This is what they used to call ‘immanentizing the eschaton’, along with a healthy dose of eisegetical reading of Rev. 7:9.
Well, it still is talking about one group before the throne, not many as you claimed.
I don’t think living together in the Church the way He commanded us to is wrong, call it immanentizing the eschaton if you like. Maybe abstaining from idolatry and fornication also is immanentizing the eschaton.
Hey, Buford ole buddy,
I have it on good authority that you and your buddies will be the ones washing the dishes and cleaning the toilets of the dindus in the great here after. But look on the bright side, you’ll get to spend eternity with Doug and all his buds on your smoke breaks on the back steps of those dindus’ mansions.
Eternity is a looooong time. Enjoy!!
Didn’t you post that non sequitur comment recently alleging that C.S. Lewis might have been a sodomite or at least had those tendencies? If so, you might want to seriously consider I Cor. 6:9-10 before pretending to be God and assigned jobs in the afterlife.
I must have touched a nerve. I’m sure the Almighty has a wonderful sense of humor. You should try to attain one. You seem to be chronically angry.
And a big know it all.
So this is your latest iteration? I realize you’ve gone through myriad names here, but couldn’t you come up with something more creative than “Jon”?
I’m sure I don’t know what you’re talking about. But hey, if someone else sees through your bluster, the more the merrier!
From the few posts I’ve read, you don’t seem have much joy or love for your fellow man. That’s the antithesis of Jesus’ message.
No, Jesus’ message wasn’t some hippy “just love everyone and be happy and tolerate whatever sins your culture celebrates.” That’s your awful modern take. Remember what Jesus said about the law in Matthew 5? Do you know what that law (and even the New Testament) says about sins your celebrate? Of course I don’t expect you to take that seriously, just like you said nothing about I Cor. 6:9-10. And no, you can’t detect anything meaningful about my joy or love levels from a few comments. That sounds a LOT like some of you comrades (and perhaps other personalities?) on… Read more »
Whatever happened to love your neighbor as yourself? There are no qualifiers in that passage. Right? I don’t know what you mean by “hippy love”. What’s wrong with letting someone else live their life as they wish as long as they are not hurting you or others. I don’t agree with your views on the scriptures or your how you treat other that don’t agree with you. I find your views repugnant and antithetical to Jesus, but you are certainly entitled to them. As for 1 Cor. 6:9-10, maybe Paul was having a bad day. Or better yet, since there… Read more »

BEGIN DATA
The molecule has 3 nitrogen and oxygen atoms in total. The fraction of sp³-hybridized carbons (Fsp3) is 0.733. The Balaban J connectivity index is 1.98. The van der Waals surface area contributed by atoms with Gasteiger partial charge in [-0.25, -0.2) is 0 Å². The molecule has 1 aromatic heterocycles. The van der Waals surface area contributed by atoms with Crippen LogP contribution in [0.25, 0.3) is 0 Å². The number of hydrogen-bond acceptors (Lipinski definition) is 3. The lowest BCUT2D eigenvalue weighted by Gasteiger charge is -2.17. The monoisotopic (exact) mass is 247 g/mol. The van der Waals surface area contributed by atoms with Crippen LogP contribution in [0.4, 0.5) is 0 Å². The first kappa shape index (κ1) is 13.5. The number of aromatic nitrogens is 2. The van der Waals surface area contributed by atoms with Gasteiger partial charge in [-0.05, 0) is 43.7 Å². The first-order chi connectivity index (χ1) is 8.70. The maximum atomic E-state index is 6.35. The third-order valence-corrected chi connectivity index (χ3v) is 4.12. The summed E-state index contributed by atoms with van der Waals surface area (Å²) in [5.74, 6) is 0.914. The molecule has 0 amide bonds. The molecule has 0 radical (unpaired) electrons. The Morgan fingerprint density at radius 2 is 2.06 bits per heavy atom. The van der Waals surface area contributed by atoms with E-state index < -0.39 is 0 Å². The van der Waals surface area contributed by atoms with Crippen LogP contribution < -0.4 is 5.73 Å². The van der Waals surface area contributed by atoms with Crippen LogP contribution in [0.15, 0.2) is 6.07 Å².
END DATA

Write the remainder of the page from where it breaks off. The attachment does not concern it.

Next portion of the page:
In other words, make up verses (“I think it’s in there”) or claim inspired authors were having a bad day when they condemned your pet sins that lead to damnation unless you repent. Ok, cards shown. Please stop pretending to be God (like assigning roles in Heaven) or having any concern for his Word. And you can stop the armchair psychologist routine. I have more joy than any social justice whiner I know.
The sad part is we tell certain people they’re victims 24/7 and EVERYTHING (including made-up stuff like climate change) is whitey’s fault (never mind China and India), then are surprised when stuff like this happens. And it happens a LOT more than the media reports–they just show a tiny sample.
School takes action after physical attack on Gwinnett teacher goes viral – YouTube
Under normal circumstances, ethno-cultural separatism would not be subject to conscious disputation as we are having now, because there is a natural, non-sinful, in-group preference that white liberals have been brainwashed into turning upside-down. However, we are living in peculiar times, beginning with the Hart–Celler Act of 1965 that began the demographic transformation of the U.S., passed with lies that “the ethnic mix of this country will not be upset”, and also expressed by the prevalence of mixed-race couples whether in television commercials or on Time magazine covers. This displacement of European people and culture is driven in part by… Read more »